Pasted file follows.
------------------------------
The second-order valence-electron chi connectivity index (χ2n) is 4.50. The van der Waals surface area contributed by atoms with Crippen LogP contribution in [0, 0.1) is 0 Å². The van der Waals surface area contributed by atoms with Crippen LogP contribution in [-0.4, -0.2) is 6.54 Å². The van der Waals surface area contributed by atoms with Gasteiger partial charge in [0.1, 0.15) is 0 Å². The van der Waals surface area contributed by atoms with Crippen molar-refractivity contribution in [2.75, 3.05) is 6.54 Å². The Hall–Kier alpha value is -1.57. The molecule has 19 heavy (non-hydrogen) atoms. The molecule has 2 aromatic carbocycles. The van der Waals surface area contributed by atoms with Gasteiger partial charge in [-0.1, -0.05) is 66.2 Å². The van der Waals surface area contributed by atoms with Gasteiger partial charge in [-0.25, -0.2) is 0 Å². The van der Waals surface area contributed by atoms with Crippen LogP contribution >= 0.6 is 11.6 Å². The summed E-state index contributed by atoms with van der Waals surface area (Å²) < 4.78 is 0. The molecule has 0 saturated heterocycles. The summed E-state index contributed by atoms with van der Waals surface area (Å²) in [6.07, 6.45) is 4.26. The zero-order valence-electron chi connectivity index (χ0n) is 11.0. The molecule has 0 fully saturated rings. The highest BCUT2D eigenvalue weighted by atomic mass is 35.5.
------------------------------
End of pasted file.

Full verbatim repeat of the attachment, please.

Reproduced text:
The second-order valence-electron chi connectivity index (χ2n) is 4.50. The van der Waals surface area contributed by atoms with Crippen LogP contribution in [0, 0.1) is 0 Å². The van der Waals surface area contributed by atoms with Crippen LogP contribution in [-0.4, -0.2) is 6.54 Å². The van der Waals surface area contributed by atoms with Gasteiger partial charge in [0.1, 0.15) is 0 Å². The van der Waals surface area contributed by atoms with Crippen molar-refractivity contribution in [2.75, 3.05) is 6.54 Å². The Hall–Kier alpha value is -1.57. The molecule has 19 heavy (non-hydrogen) atoms. The molecule has 2 aromatic carbocycles. The van der Waals surface area contributed by atoms with Gasteiger partial charge in [-0.1, -0.05) is 66.2 Å². The van der Waals surface area contributed by atoms with Gasteiger partial charge in [-0.25, -0.2) is 0 Å². The van der Waals surface area contributed by atoms with Crippen LogP contribution >= 0.6 is 11.6 Å². The summed E-state index contributed by atoms with van der Waals surface area (Å²) < 4.78 is 0. The molecule has 0 saturated heterocycles. The summed E-state index contributed by atoms with van der Waals surface area (Å²) in [6.07, 6.45) is 4.26. The zero-order valence-electron chi connectivity index (χ0n) is 11.0. The molecule has 0 fully saturated rings. The highest BCUT2D eigenvalue weighted by atomic mass is 35.5.